It seems that we’ve been talking about application-aware networking for a long time. I admit that I was talking about it more than a decade ago, back when I initiated a technology partnership between my employer at the time, a workload-management vendor, and a network colossus (a previous employer of mine) that shall also remain nameless.
My brainwave — if I might beg your kind indulgence — was that the availability of applications and services over the Internet could be greatly enhanced if one could somehow feed upper-layer intelligence about content and applications down to the switches and routers that were making load-balancing decisions at the network and transport layers.
This was back in 1998, so it was considered heady stuff. The partnership was necessary because my employer at the time knew a lot about the characteristics and real-time behavior of applications but knew little about the network; whereas the network-infrastructure vendor knew all about the network but not nearly enough about the applications it supported.
Because I had worked for both companies, I understood how they could combine forces to create an application-intelligent infrastructure that would provide unprecedented availability over and across the Internet. In theory, everything should have worked without a hitch. In theory.
The real challenge was getting the two companies to understand each other. It wasn’t a clash of corporate cultures so much as a failure to speak the same language. One focused on how and where applications were processed and the other focused on the pipes that stitched everything together. They had different assumptions, used different vocabularies, and they viewed the world — the data center, anyway — from different perspectives. Each had difficulty understanding what the other was saying. For a long time, l felt like an interpreter in the diplomatic service.
You’d think by now these problems would be behind us, right? You’d think that in an era when networking titans are buying videoconferencing vendors, computer vendors are buying networking vendors, and everybody seemingly has a strategy for the converged data center, that maybe the networking world and the computing world would speak the same language, or at least have an implicit understanding of what the other side is saying. Apparently, though, the problem persists. The chasm between the two worlds might not be as vast, but a schism still precludes a meaningful mind meld.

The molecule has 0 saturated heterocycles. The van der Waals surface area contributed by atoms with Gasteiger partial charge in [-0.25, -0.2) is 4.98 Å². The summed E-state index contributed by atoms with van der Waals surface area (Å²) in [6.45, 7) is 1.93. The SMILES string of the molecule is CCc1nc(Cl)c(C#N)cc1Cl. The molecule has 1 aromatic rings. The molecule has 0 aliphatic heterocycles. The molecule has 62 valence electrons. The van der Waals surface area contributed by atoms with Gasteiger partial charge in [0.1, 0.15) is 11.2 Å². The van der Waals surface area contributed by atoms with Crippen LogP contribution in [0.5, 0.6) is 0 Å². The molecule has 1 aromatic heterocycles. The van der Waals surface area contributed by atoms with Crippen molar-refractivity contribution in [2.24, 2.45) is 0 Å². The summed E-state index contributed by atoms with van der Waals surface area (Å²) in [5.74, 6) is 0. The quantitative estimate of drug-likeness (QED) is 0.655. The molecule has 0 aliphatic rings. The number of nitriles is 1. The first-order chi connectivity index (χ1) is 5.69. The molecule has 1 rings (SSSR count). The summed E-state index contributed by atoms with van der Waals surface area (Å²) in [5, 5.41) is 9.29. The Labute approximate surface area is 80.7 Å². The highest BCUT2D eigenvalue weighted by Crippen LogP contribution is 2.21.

I reached that sad conclusion after reading a blog post by Lori MacVittie at F5’s DevCentral. In her post, she recounts finding an article that promised to explore the profound smartness of application-aware networking. Instead of reading about a network capable of understanding and dynamically supporting an application’s data and behavior, she read a piece that talked about “container concerns” such as CPU, RAM, and memory, with a dollop about 10-GbE networking tossed into the mix for good measure. As she writes:
Application-awareness is more than just CPU and RAM and network bandwidth. That’s just one small piece of the larger contextual pie. It’s about the user’s environment and the network and the container and the application and the individual request being made. At the moment it’s made. Not based on historical trends.
So, the technology isn’t the problem. The defining concept of application-aware networking has been with us for some time, and the technologies clearly exist to facilitate its widespread deployment. What’s preventing it from coming together is the balkanized thinking and — why not say it? — the entrenched politics of the traditional data center and its vendor ecosystem.
We’ll get there, though. The wheels are in motion, and the destination is in sight.The trip just took longer than some of us though it would.
Lesson learned: Never underestimate institutional resistance to change that is seen to threaten an established order. Keep that lesson in mind as you consider all those rosy near-term projections for cloud computing.